Author(s): Riad S. Wahby, Srinath Setty, Zuocheng Ren, Andrew J. Blumberg, Michael Walfish

Download: Paper (PDF)

Date: 7 Feb 2015

Document Type: Briefing Papers

Additional Documents: Slides

Associated Event: NDSS Symposium 2015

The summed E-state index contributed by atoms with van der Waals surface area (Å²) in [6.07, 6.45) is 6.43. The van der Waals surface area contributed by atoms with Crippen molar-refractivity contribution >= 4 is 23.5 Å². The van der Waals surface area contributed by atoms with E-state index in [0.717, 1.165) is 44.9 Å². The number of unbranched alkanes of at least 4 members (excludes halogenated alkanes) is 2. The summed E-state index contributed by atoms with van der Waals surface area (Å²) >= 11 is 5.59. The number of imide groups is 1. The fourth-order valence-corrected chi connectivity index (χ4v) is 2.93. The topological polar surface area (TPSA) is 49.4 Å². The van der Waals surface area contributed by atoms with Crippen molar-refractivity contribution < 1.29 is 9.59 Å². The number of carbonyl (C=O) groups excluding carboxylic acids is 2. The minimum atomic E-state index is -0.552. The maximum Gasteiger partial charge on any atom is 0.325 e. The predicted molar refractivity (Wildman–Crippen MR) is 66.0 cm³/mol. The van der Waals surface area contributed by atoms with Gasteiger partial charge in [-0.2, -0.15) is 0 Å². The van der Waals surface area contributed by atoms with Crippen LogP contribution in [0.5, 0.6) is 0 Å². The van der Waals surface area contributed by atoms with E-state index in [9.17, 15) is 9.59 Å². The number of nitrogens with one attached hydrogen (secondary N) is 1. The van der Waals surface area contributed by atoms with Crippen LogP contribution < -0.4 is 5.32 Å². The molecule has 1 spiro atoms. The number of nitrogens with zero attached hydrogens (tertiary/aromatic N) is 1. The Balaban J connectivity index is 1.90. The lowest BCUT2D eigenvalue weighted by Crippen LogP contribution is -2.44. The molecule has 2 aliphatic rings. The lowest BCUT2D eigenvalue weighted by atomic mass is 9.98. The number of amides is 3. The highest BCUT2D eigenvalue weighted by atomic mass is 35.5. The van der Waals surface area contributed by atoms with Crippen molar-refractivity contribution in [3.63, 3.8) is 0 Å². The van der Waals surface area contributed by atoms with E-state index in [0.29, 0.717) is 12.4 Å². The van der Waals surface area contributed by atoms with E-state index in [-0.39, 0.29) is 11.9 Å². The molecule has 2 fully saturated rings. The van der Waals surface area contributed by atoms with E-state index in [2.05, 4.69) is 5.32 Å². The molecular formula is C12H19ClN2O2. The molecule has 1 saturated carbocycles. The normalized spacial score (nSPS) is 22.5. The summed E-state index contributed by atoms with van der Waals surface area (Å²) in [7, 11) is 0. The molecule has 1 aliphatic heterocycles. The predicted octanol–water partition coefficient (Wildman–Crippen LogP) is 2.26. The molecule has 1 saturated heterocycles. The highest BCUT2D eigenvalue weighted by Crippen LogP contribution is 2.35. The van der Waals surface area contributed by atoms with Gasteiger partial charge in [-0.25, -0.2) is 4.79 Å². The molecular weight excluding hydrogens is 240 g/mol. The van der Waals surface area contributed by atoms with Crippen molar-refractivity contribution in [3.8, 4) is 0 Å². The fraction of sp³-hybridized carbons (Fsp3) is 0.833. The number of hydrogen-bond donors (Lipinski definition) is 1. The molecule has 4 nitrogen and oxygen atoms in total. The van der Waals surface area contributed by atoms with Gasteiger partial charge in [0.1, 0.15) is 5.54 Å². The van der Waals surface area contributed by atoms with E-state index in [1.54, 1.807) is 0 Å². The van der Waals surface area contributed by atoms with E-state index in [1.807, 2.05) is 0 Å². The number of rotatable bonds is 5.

Recent work on proof-based verifiable computation has resulted in built systems that employ tools from complexity theory and cryptography to address a basic problem in systems security: allowing a local computer to outsource the execution of a program while providing the local computer with a guarantee of integrity and the remote computer with a guarantee of privacy. However, support for programs that use RAM and complicated control flow has been problematic. State of the art systems either restrict the use of these constructs (e.g., requiring static loop bounds), incur sizable overhead on every step to support these constructs, or pay tremendous costs when the constructs are invoked. This paper describes Buffet, a built system that solves these problems by providing inexpensive “a la carte” RAM and dynamic control flow constructs. Buffet builds on an elegant prior approach to RAM combined with a novel adaptation of techniques from the compiler community. The result is a system that allows the programmer to express programs in an expansive subset of C (disallowing only “goto” and function pointers), can handle essentially any example in the verifiable computation literature, and achieves the best performance in the area by multiple orders of magnitude.